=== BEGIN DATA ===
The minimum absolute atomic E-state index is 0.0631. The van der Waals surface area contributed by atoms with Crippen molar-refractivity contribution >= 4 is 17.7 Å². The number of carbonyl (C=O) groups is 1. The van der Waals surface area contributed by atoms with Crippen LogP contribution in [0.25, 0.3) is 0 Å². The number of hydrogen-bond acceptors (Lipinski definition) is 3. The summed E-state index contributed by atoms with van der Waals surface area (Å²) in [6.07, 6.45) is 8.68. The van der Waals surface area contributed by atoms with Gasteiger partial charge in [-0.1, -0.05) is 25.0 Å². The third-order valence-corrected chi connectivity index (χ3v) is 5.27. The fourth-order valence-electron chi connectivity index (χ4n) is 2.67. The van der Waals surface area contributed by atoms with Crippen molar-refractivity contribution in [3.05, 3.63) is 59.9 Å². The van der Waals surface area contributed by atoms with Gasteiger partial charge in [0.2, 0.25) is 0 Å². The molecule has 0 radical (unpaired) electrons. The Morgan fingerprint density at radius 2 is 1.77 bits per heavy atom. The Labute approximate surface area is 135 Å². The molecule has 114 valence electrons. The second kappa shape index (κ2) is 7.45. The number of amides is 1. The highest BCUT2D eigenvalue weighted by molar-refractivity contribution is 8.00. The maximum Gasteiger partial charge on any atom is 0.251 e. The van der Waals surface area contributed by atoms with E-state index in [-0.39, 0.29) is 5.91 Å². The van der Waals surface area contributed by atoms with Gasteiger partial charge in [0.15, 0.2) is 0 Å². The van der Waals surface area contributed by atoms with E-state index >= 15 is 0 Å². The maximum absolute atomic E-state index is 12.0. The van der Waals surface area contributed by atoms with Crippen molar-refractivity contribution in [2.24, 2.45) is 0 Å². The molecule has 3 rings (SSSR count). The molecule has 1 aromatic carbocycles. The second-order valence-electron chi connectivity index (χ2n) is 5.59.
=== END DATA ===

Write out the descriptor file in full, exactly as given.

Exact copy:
The minimum absolute atomic E-state index is 0.0631. The van der Waals surface area contributed by atoms with Crippen molar-refractivity contribution >= 4 is 17.7 Å². The number of carbonyl (C=O) groups is 1. The van der Waals surface area contributed by atoms with Crippen LogP contribution in [0.25, 0.3) is 0 Å². The number of hydrogen-bond acceptors (Lipinski definition) is 3. The summed E-state index contributed by atoms with van der Waals surface area (Å²) in [6.07, 6.45) is 8.68. The van der Waals surface area contributed by atoms with Gasteiger partial charge in [-0.1, -0.05) is 25.0 Å². The third-order valence-corrected chi connectivity index (χ3v) is 5.27. The fourth-order valence-electron chi connectivity index (χ4n) is 2.67. The van der Waals surface area contributed by atoms with Crippen molar-refractivity contribution in [3.05, 3.63) is 59.9 Å². The van der Waals surface area contributed by atoms with Gasteiger partial charge in [0.2, 0.25) is 0 Å². The molecule has 0 radical (unpaired) electrons. The Morgan fingerprint density at radius 2 is 1.77 bits per heavy atom. The Labute approximate surface area is 135 Å². The molecule has 114 valence electrons. The second kappa shape index (κ2) is 7.45. The number of amides is 1. The highest BCUT2D eigenvalue weighted by molar-refractivity contribution is 8.00. The maximum Gasteiger partial charge on any atom is 0.251 e. The van der Waals surface area contributed by atoms with E-state index in [-0.39, 0.29) is 5.91 Å². The van der Waals surface area contributed by atoms with Gasteiger partial charge in [0.15, 0.2) is 0 Å². The van der Waals surface area contributed by atoms with E-state index >= 15 is 0 Å². The maximum absolute atomic E-state index is 12.0. The van der Waals surface area contributed by atoms with Crippen molar-refractivity contribution in [2.24, 2.45) is 0 Å². The molecule has 3 rings (SSSR count). The molecule has 1 aromatic carbocycles. The second-order valence-electron chi connectivity index (χ2n) is 5.59.